|After paying my respects at the grave of Kanryo Higaonna sensei|
Monday, 26 November 2012
Originality in karate...that was my idea!
There's an old saying that goes something like..."There is nothing new under the sun!", but that can't be right...right? I mean, people are coming up with new stuff all the time in karate. New bunkai, new kata, new styles, new ways of making money from ranks and titles, new organizations, even new ways of fooling themselves!
When you attended that seminar given by the well known "fly in - fly out" master of bunkai and all things new and mysterious, where do you think the stuff he showed you came from? I mean, if guys like him are spending so much time hanging around airports, moving through time zones, and dispensing their vast amounts of historical knowledge to you, the hungry masses, when do these guys find the time to go to the dojo and train themselves?
These days, books on every aspect of karate are readily available, and with no shortage of budding writers out there, the ease with which a book is now produced leaves the older, traditional, path to becoming an author looking a little archaic. The ease of self-publishing has been both a blessing and a curse; it has without question allowed for a great deal of helpful information to be shared, but it has also opened the floodgates to those self-serving idiots in karate who have nothing at all to add. Such folk produce books on the net because no right minded publisher would touch them or their ramblings with a stick. For me, there's an obvious parallel here, between how easy it is to be published these days, and how simple it is to obtain the trappings of authority in karate.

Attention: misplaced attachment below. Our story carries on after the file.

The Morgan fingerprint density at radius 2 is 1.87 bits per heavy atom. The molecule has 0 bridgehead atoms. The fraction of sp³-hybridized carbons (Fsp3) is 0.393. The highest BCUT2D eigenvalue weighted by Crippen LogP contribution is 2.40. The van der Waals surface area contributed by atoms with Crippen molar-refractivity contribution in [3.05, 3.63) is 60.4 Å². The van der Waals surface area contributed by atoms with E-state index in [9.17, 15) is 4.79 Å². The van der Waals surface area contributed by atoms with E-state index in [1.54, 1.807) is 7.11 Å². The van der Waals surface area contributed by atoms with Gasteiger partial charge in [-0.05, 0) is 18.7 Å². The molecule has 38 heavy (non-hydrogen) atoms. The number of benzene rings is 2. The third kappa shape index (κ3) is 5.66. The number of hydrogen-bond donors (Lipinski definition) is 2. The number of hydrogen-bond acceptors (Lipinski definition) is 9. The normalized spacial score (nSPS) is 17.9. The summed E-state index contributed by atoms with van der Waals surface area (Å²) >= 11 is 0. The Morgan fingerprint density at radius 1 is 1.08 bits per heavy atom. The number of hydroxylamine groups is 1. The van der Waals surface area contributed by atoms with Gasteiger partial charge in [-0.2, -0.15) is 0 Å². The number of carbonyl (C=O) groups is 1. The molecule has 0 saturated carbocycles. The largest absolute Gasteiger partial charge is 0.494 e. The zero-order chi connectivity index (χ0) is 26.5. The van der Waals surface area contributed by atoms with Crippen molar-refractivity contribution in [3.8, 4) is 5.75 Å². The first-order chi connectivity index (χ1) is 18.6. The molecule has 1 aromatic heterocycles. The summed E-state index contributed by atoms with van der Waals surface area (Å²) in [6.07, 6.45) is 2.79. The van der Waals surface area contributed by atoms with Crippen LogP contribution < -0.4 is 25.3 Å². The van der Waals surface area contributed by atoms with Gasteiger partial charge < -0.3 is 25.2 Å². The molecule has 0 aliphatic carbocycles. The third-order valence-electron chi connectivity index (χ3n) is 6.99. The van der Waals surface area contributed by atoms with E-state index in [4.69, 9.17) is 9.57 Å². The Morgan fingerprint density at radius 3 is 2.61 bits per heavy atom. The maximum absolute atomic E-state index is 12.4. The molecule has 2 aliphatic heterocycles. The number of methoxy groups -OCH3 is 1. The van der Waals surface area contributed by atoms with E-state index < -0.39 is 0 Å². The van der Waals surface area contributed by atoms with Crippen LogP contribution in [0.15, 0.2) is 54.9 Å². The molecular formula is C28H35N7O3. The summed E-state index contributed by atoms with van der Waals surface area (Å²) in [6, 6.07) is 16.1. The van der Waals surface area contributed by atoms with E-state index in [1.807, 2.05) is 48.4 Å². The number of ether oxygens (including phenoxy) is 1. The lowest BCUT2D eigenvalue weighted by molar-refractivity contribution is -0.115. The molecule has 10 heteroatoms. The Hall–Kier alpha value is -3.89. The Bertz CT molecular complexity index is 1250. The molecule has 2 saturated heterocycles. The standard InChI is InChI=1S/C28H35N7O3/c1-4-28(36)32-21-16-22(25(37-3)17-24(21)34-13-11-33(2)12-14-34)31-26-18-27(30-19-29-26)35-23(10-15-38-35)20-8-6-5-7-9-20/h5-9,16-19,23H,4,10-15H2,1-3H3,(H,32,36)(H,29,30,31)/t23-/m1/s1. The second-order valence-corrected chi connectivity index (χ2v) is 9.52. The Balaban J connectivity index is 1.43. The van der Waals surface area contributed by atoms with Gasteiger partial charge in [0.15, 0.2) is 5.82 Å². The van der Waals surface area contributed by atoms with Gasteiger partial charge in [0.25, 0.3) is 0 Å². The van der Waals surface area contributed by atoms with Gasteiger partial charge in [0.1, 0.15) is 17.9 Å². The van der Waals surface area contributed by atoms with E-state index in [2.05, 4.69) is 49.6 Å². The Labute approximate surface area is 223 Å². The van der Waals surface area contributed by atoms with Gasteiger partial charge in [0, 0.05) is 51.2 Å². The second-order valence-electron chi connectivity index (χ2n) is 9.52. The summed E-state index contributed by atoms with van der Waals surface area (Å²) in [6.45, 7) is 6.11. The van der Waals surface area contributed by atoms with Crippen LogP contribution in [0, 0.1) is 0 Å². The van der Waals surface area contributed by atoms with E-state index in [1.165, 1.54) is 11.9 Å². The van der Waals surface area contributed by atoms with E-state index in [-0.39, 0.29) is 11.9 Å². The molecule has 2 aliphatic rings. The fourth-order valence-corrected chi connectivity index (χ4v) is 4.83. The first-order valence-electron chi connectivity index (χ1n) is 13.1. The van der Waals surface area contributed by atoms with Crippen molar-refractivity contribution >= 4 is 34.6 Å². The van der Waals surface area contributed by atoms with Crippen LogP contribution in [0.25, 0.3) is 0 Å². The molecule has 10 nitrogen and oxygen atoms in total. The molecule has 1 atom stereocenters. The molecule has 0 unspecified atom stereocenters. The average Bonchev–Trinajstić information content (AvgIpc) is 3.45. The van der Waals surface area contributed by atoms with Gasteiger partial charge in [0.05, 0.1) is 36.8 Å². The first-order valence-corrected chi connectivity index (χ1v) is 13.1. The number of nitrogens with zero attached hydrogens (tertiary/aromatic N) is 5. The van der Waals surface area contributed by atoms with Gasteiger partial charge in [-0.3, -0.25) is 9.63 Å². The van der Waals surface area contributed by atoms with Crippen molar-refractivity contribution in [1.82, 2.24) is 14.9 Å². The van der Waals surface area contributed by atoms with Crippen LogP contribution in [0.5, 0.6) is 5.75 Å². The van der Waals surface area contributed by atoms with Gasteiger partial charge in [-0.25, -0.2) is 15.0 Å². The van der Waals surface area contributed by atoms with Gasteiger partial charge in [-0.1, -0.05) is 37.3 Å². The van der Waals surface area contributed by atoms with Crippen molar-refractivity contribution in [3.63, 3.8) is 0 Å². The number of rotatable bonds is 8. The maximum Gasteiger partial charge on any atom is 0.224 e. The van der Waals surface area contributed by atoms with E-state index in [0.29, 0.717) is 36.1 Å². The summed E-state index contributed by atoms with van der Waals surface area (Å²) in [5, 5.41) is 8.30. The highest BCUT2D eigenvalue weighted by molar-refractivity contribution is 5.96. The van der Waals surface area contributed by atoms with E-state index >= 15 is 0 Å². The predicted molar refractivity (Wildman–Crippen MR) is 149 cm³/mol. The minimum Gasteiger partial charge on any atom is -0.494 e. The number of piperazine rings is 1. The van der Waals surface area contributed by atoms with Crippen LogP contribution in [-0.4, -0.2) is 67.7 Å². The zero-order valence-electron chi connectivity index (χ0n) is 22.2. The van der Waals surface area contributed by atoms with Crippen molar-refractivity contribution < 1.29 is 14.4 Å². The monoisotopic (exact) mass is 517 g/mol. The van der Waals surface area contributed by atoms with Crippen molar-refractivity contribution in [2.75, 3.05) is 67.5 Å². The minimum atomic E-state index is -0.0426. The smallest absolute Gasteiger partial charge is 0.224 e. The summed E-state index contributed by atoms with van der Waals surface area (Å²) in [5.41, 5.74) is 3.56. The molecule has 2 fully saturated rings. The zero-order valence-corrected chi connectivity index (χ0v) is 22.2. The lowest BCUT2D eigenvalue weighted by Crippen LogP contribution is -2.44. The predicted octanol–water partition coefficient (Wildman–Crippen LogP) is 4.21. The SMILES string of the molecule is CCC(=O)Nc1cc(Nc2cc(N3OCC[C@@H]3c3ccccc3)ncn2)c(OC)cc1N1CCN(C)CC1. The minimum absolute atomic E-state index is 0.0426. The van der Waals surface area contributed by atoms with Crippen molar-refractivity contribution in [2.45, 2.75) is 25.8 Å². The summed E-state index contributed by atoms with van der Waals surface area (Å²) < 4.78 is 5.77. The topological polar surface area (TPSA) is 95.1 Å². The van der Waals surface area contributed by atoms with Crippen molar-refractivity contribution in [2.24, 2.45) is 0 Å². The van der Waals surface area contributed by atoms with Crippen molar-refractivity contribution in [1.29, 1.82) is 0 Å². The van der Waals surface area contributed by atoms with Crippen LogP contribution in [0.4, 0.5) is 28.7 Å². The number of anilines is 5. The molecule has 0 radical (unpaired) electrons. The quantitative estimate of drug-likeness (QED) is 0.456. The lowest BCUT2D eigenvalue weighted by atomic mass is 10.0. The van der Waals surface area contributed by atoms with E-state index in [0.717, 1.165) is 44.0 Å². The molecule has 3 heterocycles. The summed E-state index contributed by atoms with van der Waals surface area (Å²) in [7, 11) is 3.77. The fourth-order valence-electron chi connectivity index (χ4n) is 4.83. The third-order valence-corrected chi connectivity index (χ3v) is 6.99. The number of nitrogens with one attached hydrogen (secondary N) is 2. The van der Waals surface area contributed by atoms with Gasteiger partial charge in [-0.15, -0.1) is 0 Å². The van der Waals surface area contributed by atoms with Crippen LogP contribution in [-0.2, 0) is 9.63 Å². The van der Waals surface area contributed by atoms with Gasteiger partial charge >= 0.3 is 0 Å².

Of course the great thing about books is, you can flick through them and get all sorts of information on things you had no idea about just moments before. "Ehm....so that's why you do that in sanchin kata....I must remember that one!" If I had dollar for every time someone has quoted me back to me in an email discussion, I'd have enough money for a trip to Okinawa. But this post isn't about me and my work, it's about those charlatans who steal other peoples ideas and present them in seminars as their own. People who are too fat and lazy, and too focused on turning a buck, to do the work themselves; so they wait for others to do it, then present the information as their own.
Like a cheap Chinese copy of the latest blockbuster DVD, there is no shortage of lazy, lazy, people out there, ready to grab what they can from the karate of others, and use it for their own purposes. So, the next time you attend a seminar by that world renound master of all things bunkaitorial...instead of posing for a photo afterwards, why not ask him how long it took him to work this stuff out. And if you can survive the verbal dyeria that will surely follow (for they can all talk a glass eye to sleep), remain observant, and use your intelligence, you may still walk away from the seminar having learnt a very valuable lesson indeed.